According to the Vancouver Sun, Canadian Food Inspection Agency documents warn the agency could be forced to cut more than 200 food safety workers when the federal bud-get is delivered March 22.
The Agricultural Union, which represents federal food inspectors, warns the cuts would reduce the number of front-line food safety program staff to below the level it was in 2008, when a listeriosis out-break killed 28 people.
"It would be devastating," said union president Bob Kingston. He said funding is already so tight that the CFIA is reacting to food contamination incidents only after people have been sickened rather than detecting them before they happen.
"If all they are doing is cranking out reports after people have gotten sick, you have to ask yourself where the prevention is," Kingston said.
However, of the CFIA recalls triggered by food-borne pathogens issued in the past 30 days - including salmonella-tainted imported Tahina, salmonella-tainted sausage from Ontario, beef patties contaminated with E. coli from Ontario and B.C. cold-smoked salmon contaminated with listeria - only one illness was reported.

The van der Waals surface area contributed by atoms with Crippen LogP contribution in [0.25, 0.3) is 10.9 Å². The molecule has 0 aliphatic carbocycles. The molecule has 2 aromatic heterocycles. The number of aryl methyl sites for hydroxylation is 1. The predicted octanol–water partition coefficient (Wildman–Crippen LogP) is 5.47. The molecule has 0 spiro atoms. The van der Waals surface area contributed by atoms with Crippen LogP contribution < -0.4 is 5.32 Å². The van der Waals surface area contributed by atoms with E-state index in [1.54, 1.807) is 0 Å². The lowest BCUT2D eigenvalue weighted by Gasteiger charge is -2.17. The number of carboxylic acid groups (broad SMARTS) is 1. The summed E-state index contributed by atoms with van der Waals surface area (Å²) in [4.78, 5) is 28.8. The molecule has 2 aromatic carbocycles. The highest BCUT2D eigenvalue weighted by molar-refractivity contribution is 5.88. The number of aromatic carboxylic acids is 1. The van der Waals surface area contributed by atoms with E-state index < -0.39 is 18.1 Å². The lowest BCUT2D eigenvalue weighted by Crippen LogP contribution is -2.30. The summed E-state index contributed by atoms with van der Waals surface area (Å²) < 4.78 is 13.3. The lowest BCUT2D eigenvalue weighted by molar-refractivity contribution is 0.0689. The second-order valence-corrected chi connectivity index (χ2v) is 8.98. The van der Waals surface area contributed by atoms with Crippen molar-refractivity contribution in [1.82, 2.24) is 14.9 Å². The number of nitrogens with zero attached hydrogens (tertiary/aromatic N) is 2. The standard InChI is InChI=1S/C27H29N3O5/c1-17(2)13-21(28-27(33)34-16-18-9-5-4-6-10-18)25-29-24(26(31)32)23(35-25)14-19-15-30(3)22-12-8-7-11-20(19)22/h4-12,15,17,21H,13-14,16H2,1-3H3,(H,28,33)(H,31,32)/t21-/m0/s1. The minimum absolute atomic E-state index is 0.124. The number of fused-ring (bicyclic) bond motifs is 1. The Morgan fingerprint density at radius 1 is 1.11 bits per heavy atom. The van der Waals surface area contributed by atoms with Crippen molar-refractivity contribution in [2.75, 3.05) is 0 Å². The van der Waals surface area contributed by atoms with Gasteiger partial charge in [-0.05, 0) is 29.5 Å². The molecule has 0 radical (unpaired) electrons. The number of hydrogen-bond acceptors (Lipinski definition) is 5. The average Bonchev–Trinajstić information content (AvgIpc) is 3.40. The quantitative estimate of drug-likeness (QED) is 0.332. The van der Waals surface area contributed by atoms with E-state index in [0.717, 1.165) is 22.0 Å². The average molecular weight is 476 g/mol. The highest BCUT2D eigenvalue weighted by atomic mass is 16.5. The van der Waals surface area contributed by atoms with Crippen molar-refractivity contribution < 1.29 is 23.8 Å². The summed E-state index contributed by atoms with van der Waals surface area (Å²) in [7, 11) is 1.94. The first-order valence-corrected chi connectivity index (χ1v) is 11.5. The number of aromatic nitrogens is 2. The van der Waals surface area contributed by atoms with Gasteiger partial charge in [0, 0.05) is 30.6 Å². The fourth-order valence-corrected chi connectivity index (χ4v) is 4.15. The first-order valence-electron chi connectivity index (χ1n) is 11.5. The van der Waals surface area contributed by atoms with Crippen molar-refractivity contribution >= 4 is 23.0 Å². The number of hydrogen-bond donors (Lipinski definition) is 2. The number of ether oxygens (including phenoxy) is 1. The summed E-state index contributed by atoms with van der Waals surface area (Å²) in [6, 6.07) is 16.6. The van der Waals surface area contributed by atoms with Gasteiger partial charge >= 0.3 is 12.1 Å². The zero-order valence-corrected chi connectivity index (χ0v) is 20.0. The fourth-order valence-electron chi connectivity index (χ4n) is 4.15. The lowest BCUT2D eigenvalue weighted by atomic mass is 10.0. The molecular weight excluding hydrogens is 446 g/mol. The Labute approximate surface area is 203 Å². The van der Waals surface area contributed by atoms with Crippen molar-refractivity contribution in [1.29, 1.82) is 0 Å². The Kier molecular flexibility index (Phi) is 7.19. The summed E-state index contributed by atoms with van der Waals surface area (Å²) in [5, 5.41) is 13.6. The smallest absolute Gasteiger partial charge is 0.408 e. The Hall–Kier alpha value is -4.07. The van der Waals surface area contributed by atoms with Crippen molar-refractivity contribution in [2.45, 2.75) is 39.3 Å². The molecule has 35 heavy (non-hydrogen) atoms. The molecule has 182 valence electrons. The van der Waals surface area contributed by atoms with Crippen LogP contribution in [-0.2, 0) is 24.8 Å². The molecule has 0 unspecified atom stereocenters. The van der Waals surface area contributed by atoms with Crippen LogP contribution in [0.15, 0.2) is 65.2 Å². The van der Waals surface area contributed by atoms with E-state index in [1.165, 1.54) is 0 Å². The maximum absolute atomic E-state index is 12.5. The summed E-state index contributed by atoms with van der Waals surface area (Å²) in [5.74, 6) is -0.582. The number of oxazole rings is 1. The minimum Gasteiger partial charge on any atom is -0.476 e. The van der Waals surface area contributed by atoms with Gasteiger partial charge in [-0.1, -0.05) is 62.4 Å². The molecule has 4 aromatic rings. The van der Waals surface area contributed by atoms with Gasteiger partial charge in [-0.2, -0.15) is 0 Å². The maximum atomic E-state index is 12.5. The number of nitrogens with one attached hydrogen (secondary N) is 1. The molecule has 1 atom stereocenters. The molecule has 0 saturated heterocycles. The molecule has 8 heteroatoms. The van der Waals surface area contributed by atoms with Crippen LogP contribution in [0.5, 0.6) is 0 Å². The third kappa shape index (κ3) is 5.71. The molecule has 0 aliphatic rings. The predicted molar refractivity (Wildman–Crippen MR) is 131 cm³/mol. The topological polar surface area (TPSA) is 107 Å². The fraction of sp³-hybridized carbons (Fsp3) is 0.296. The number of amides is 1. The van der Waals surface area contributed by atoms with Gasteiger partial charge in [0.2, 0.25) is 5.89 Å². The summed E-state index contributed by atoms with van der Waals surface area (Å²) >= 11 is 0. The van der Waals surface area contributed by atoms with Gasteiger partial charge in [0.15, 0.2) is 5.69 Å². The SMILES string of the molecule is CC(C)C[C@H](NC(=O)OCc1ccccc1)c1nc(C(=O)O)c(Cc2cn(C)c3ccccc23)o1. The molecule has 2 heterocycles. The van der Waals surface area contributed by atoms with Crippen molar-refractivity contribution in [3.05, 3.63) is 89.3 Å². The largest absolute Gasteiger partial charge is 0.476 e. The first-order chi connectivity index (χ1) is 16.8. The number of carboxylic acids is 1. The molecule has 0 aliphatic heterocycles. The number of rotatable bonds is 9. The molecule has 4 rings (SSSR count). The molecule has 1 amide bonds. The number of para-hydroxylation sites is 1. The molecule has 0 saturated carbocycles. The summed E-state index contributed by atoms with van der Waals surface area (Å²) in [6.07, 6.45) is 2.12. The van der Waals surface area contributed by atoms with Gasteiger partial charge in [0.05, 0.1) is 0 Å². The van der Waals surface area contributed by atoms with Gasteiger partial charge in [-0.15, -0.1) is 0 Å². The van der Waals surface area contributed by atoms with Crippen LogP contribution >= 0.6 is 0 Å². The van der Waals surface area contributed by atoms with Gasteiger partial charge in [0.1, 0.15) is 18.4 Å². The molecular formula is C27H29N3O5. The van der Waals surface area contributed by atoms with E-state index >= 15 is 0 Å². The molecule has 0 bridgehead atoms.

The agency already relies on assurances of safety from countries such as India and China that employ standards less stringent than those required in Canada. About two per cent of imported foods are inspected by CFIA workers, but that figure is likely to drop, Kingston said.
Kingston fears reliance on foreign intelligence to protect Canadians from food-borne pathogens will increase. "That's fine if that intelligence is coming from the United States, because they have a better food-borne illness monitoring system than [Canada]," he said. But as international trade in food grows, that reliance on foreign jurisdiction represents a risk to Canadians, he said.
The CFIA's 2011-12 plans and priorities report anticipates a $21.1-million budget cut and the loss of more than 200 staff from the food safety program. That represents about 10 per cent of front-line inspectors, Kingston said.
Source: Vancouver Sun